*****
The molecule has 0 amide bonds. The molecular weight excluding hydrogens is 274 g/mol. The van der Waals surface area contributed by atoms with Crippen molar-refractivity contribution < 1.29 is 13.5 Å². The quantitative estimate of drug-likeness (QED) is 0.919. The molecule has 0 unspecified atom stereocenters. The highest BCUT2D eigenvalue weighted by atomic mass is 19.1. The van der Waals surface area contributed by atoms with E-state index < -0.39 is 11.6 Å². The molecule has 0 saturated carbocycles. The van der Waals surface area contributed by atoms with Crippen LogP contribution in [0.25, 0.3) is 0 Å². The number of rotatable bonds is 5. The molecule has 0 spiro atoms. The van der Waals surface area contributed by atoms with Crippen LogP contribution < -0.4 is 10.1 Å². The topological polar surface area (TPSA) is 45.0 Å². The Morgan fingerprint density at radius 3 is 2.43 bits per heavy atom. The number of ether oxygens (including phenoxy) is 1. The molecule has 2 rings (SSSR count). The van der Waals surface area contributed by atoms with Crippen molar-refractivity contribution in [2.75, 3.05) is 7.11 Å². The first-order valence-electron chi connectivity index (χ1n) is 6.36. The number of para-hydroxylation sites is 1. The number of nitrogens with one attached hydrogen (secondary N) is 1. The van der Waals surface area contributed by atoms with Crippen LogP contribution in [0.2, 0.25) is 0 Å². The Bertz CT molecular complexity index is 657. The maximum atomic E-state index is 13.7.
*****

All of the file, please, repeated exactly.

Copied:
The molecule has 0 amide bonds. The molecular weight excluding hydrogens is 274 g/mol. The van der Waals surface area contributed by atoms with Crippen molar-refractivity contribution < 1.29 is 13.5 Å². The quantitative estimate of drug-likeness (QED) is 0.919. The molecule has 0 unspecified atom stereocenters. The highest BCUT2D eigenvalue weighted by atomic mass is 19.1. The van der Waals surface area contributed by atoms with E-state index < -0.39 is 11.6 Å². The molecule has 0 saturated carbocycles. The van der Waals surface area contributed by atoms with Crippen LogP contribution in [0.25, 0.3) is 0 Å². The number of rotatable bonds is 5. The molecule has 0 spiro atoms. The van der Waals surface area contributed by atoms with Crippen LogP contribution < -0.4 is 10.1 Å². The topological polar surface area (TPSA) is 45.0 Å². The Morgan fingerprint density at radius 3 is 2.43 bits per heavy atom. The number of ether oxygens (including phenoxy) is 1. The molecule has 2 rings (SSSR count). The van der Waals surface area contributed by atoms with Crippen molar-refractivity contribution in [2.75, 3.05) is 7.11 Å². The first-order valence-electron chi connectivity index (χ1n) is 6.36. The number of para-hydroxylation sites is 1. The number of nitrogens with one attached hydrogen (secondary N) is 1. The van der Waals surface area contributed by atoms with Crippen LogP contribution in [0.2, 0.25) is 0 Å². The Bertz CT molecular complexity index is 657. The maximum atomic E-state index is 13.7.